As it says on the tin: trying to get to bed earlier and did a quick sketch. From the cover of a random comic "Gearhearts" in my inspiration pile. The sketch didn't turn out ... terrible ... in fact, the arms almost came out right, and it sort of looks like the cover. But as usual, doing one or two iterations of roughs would have helped the layout of the head and face. My eyes just seem to move around, man. Drawing every day. -the Centaur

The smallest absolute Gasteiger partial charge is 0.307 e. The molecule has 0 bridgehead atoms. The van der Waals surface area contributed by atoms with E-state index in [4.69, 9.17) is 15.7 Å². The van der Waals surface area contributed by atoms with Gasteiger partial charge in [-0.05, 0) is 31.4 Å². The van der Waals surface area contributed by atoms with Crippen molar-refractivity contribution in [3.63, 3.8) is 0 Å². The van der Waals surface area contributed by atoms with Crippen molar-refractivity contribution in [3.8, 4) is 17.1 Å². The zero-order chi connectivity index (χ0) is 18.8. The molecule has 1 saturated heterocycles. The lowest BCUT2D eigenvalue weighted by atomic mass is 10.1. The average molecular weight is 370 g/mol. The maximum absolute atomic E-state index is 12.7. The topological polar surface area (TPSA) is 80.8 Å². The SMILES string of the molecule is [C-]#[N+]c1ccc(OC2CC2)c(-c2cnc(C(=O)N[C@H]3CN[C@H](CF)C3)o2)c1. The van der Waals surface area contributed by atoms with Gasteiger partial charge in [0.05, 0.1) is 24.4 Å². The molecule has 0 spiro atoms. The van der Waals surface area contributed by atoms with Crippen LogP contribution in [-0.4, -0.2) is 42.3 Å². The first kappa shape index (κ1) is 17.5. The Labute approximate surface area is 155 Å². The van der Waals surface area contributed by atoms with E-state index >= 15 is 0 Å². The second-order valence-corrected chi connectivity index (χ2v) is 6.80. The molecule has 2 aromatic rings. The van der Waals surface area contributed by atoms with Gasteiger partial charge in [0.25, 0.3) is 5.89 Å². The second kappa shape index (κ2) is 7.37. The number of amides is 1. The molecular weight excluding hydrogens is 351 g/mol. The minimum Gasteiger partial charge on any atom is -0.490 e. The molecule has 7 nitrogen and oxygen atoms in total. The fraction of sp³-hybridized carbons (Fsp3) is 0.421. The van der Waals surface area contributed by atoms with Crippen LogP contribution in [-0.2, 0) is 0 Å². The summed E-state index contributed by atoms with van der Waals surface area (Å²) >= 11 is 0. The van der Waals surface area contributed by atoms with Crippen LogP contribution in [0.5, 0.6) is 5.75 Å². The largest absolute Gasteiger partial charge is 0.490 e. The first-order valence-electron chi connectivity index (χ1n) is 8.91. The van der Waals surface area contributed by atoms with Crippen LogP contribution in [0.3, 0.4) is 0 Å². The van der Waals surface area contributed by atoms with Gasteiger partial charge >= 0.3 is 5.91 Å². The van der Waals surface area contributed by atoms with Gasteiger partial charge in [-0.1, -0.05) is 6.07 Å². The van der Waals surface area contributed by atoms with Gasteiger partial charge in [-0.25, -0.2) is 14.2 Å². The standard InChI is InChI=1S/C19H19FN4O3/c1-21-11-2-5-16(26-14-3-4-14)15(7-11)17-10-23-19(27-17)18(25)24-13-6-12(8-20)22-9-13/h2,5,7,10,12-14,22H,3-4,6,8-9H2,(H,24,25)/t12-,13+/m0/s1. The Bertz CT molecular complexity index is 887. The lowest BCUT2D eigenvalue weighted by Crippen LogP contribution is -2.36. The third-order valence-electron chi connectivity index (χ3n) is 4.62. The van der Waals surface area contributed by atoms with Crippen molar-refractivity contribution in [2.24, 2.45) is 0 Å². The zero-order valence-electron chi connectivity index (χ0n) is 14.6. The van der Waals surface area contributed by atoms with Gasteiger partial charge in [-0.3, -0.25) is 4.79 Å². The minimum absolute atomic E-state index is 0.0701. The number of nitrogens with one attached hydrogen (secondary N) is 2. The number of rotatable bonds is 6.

What, did you think I was not going to do Drawing Every Day just because I did a Photoshop graphic for the Lent entry? So, today's exercise was something very difficult for me: abandoning a failed rough and starting over. You see, many artists that I know will get sucked into perfecting a drawing that has some core flaw in its bones - this is something I ran into with my Batman cover page. I know one artist who has worked over a handful of difficult paintings for literally 2-3 years ... but who can produce dozens of new paintings for a show on the drop of a hat. But it's hard emotionally to let go the investment in a partially finished piece. This is tied up with the Sunken Cost Fallacy Fallacy, the false idea that if you've decided a venture has failed you should cut your losses despite your prior investment in it. This is based on the very real ideas of sunk costs - costs expended that cannot be recovered - which should not be factored into rational decisions the same way that we should prospective costs - costs that can be avoided by taking action. The "Sunken Cost Fallacy" comes in when people don't cut their losses in a failed venture. The "Fallacy Fallacy" part kicks in because in the real world costs do not become sunk as a result of your decisions. When a self-proclaimed "decider"(1) chooses to proclaim that a project is a failure, the value invested in the project doesn't magically become nonrecoverable based on that decision and the classical Sunken Cost Fallacy does not apply. I have seen a private company literally throw away a two million dollar investment for a dollar because the owner didn't want to deal with it anymore. Fortunately, most artists are better businessmen than that. Deep down, they know any painting could be the ONE that gets them seen; deeper down, each painting is an expression of their creativity. Even if the painting has flaws, one never knows whether the piece will be fixable, even ultimately excel. I have seen paintings go through years of work and many difficulties, only to finally turn up amazing. Drawings, paintings and novels are like investments in that way, always tantalizing us with their future potential. But, deep down, I feel like it's possible to do better than that. That by painting or drawing more, and being more ruthless earlier in the process, that it's possible to recognize wrong turns and truly sunken costs and to start over. Once a huge canvas has covered with paint over many months, or a large manuscript has been filled with words over an equal period of time, it represents an investment in images and ideas that can potentially be salvaged ... but a sketch or outline, now, that you can throw out straightaway. You may not get the thirty minutes doing the sketch back, but at least you'll be starting in a better place. In my case, I was starting here, the cover for Steampunk Gear, Gadgets and Gizmos I had lying about: I started what I intended to be a quick sketch, and got partway into the roughs ... ... when I decided that the shape of the face was off - and the proportions of the arm were even further off. I started to fix it - you can see a few doubled features like eyes and lips in there - but I decided - ha, decided - no, stop, STOP Anthony, this rough is too far gone. Start over, and look more closely at what you see this time. That led to the drawing at the top of the entry. There were still problems with the finished piece - I am continuing to have trouble with tilting heads the wrong way, and something went wrong with the shape of the arm, leading to a too-narrow, too-long wrist - but the bones of the sketch were so much better than the first attempt that it was easy to finish the drawing. And thus, keep up drawing every day. -the Centaur (1) I'm not bitter.